Auto show: High-priced, high-power super cars; a Tesla rival
Thursday at the New York International Auto Show was a day for automakers that sell to the wealthiest of car buyers to show their high-powered stuff. Prices for these cars range from hundreds of thousands of dollars to the millions. A potential competitor for Lucid also showed off its electric car for the first time at an auto show.
There are unique exotic cars, and there's boutique unique. Two super-high-end boutique automakers showed off new vehicles Thursday designed for 1 percenters. Koenigsegg Automotive of Sweden unveiled the Agera RS1, a hand-built car made partly of carbon fiber with a twin-turbo 5-Liter V8 that puts out up to 1,360 horsepower. It can go from zero to 62 miles per hour (100 kilometers per hour) in 2.8 seconds and costs north of $2 million. The company expects to build 20 cars this year. Dutch automaker Spyker Ltd. showed its $429,000 C8 Preliator Spyder, a convertible with a carbon-fiber body powered by a 600 horsepower V8—made by Koenigsegg—with a six-speed manual transmission. The company will build only 100. CEO Victor Muller says there's been a resurgence in manual transmissions in exotic cars. The Preliator goes from 0 to 62 in 3.6 seconds.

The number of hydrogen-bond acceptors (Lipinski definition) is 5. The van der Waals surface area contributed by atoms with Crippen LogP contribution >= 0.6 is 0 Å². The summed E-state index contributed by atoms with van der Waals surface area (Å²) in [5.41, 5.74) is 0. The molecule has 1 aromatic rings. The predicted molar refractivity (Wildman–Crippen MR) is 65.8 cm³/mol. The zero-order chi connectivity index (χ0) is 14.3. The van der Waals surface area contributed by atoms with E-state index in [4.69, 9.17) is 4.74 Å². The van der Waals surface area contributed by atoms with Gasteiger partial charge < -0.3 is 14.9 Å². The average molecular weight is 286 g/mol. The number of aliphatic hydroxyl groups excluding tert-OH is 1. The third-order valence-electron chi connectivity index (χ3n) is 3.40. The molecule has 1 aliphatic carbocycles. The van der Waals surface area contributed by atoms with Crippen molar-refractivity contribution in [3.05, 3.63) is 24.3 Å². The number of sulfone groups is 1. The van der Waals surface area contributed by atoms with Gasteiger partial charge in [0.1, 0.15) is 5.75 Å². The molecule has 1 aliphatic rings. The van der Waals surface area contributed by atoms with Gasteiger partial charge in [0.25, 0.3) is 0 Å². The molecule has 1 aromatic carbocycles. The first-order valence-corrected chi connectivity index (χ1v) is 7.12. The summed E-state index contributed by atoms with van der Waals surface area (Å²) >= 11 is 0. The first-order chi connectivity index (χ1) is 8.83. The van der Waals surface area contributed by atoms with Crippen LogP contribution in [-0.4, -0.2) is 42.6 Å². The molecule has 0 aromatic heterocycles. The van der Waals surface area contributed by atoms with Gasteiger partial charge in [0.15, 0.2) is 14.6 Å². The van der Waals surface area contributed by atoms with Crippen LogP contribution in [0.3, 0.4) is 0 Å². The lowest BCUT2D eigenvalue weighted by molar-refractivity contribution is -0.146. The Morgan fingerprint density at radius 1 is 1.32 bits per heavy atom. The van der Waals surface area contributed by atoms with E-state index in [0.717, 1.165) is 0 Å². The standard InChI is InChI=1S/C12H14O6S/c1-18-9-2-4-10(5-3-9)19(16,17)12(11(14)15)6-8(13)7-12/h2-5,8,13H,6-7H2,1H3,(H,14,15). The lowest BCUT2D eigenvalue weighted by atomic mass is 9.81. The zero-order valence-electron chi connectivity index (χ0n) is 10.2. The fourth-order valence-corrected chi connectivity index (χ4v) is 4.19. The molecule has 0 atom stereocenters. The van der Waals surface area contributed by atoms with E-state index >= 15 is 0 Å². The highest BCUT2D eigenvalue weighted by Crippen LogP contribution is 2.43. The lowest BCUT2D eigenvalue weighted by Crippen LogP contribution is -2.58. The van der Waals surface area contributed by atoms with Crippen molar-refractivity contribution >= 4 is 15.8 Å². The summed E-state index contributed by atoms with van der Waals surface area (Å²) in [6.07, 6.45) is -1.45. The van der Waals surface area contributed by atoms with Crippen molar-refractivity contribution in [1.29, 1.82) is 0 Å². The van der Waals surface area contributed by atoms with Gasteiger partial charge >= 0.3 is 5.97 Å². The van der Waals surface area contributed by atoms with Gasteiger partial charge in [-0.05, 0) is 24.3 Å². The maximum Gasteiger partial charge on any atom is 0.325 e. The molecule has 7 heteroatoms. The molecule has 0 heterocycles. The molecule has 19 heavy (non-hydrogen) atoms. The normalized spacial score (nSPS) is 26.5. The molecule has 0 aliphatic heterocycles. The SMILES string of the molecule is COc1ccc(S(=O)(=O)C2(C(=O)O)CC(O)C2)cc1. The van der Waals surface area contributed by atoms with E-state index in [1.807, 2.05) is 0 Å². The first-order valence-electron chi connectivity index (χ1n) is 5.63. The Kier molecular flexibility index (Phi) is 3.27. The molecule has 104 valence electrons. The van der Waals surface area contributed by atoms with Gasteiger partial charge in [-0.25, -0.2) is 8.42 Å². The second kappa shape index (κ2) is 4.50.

Potential Tesla rival Lucid Motors showed off the all-electric Air sedan. It will have up to 400 miles of range and 1,000 horsepower when it goes on sale in 2019. That's more range and power than Tesla's Model S. Lucid is taking refundable reservations for the Air, which it says will start at $52,500 after a $7,500 federal tax credit. The company isn't saying how many reservations it has received since it unveiled the car in mid-December. Ten-year-old Lucid is based in Menlo Park, California. It began as a battery company but started developing vehicles in 2014. It is currently led by Peter Rawlinson, who was the lead engineer of the Tesla Model S before coming to Lucid. Lucid plans to make the Air at a factory it's building in Casa Grande, Arizona. The company wants to make up to 130,000 vehicles per year by 2022.
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